Education is merely a path to the place you want to be in your life. What is your vision for your life, for your family? We all have an idea in our heads of what our ideal lifestyle would be. And more often than not, that idea has to do with rising above the daily grind and finding a satisfying profession that gives you a better living. These dreams of achievement and financial independence are a driving force to why many people seek an education, and even why they return for additional online college courses and training later in their careers. And it pays off.
Higher Education and Earning Power
There are plenty of stories and examples of people who made it big without any secondary education to speak of. But the truth is that those people are a statistical anomaly when you look at the population as a whole. Your level of educational attainment is the single largest predictor of what you will earn in your lifetime. The more education you have, the more you earn, though there are significant differences depending on what type of degree you earn, your professional experience and where you live.
You earn more working in professions that require a degree, and you lose less income to unemployment because those people who do have a degree are much less likely to experience unemployment and get rehired faster when they do. Think about it; many people during this recession have been unemployed for over 100 weeks. If you’re earning $50,000 (the approximate median income in the US) or so, and living on a fraction of that provide by unemployment, you’re potentially loosing tens of thousands of dollars by being unemployed.
That can affect your ability to keep making your house payments, save for retirement or even just pay for day-to-day things. If you can avoid or minimize those types of losses by being more fully employed, even during tough times, you’re in a much better position to provide for your family. That’s the type of security that can come from professional development and higher education.
How Much More Do You Earn with a Degree?
This graph on higher education and earnings really does say it all. Just on a weekly-earnings basis, the difference between those with a degree and those without is huge. Just the difference in average weekly earnings between an associates and a bachelor’s degree is $283. Over the course of your career (40 years or so) with different levels of education, your earning power over time is even more apparent:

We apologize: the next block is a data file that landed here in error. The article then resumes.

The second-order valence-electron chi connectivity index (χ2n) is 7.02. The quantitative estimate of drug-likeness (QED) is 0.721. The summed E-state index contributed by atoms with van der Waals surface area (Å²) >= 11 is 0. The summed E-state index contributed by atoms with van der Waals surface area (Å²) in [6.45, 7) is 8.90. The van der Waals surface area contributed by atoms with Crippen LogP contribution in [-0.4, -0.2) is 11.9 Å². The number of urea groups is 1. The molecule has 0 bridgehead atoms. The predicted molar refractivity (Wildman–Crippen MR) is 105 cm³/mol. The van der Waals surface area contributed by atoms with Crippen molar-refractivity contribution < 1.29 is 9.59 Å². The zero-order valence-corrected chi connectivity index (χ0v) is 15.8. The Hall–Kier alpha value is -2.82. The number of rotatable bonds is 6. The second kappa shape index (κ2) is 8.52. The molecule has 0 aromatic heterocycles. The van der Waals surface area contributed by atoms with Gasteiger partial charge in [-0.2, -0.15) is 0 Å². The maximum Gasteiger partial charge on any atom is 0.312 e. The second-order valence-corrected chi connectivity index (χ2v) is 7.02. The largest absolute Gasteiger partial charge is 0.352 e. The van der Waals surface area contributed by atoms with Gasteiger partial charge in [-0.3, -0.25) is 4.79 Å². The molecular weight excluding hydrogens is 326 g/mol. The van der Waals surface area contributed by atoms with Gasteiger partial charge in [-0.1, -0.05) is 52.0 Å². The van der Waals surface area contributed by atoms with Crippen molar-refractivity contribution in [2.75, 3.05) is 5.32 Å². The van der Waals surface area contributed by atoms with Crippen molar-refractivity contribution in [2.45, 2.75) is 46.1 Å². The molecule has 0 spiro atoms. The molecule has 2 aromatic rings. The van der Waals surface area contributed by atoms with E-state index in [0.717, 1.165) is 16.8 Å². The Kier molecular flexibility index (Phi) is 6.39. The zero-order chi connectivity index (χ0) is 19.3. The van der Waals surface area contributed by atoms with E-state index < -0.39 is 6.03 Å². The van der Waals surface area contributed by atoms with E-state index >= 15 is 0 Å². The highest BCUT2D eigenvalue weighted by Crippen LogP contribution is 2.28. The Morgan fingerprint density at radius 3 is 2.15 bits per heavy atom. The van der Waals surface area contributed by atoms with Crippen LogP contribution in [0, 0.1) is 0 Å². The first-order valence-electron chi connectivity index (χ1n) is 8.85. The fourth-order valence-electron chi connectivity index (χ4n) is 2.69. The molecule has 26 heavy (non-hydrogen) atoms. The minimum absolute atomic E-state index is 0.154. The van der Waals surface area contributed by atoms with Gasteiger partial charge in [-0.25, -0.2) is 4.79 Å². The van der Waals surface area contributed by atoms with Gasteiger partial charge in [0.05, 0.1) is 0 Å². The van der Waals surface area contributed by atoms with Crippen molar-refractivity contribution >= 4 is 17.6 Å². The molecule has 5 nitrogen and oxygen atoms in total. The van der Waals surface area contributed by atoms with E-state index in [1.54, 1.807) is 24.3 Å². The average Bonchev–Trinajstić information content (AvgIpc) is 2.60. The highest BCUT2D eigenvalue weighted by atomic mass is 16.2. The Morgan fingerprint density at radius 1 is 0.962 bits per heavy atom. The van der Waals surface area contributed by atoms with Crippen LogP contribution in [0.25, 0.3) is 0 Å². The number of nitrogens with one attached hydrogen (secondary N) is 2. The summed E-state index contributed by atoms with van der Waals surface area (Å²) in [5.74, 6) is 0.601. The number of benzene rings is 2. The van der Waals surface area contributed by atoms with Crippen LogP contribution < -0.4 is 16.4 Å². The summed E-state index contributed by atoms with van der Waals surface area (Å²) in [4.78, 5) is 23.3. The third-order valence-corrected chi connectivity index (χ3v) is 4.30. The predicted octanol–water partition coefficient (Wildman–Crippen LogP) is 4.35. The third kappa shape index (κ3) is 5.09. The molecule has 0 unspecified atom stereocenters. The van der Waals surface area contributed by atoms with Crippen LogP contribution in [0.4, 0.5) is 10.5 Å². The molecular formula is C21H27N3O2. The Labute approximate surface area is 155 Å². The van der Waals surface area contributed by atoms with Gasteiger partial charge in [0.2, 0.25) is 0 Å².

- High school graduate..................$1,099,000
- Some college.............................$1,371,000
- Associate’s degree.....................$1,632,000
- Bachelor’s degree.......................$2,422,000
- Master’s degree..........................$2,834,000
Your yearly salary sees a big jump between a bachelor’s and a master’s degree on average. But in some industries the difference between these degree levels is even larger. For instance, the average salary for a Master’s in Management is $83,201 or so, depending on your actual job. Compared to a Bachelor’s in Management, which has a mean salary of $39,130, you’re looking at earning potential that’s more than double when you consider a bachelor’s degree. Though, again, the difference between professions can be large, as well.
Getting the Best Salary for Your Degree
To get the best possible salary, you have to do your research beforehand. What are the possible career paths that people in your chosen degree program take? There can often be a huge salary gap between different positions that hold the same degree. Likewise, if you already have experience in the field, you’re very likely to experience more growth than if you’re starting out green. You might even want to consider regional differences in salary, and in the cost of living, to decide whether moving your family could be a good career move.
With a good educational plan, and a healthy dose of hard work, you can be on your path to providing a better lifestyle for your family, and a secure financial situation for years to come.
Author bio: Jennifer Cook writes on student life, going back to school and online learning technology for Strayer.edu. When she isn't writing, you can track her down in the library, trying to check out more books than her card allows.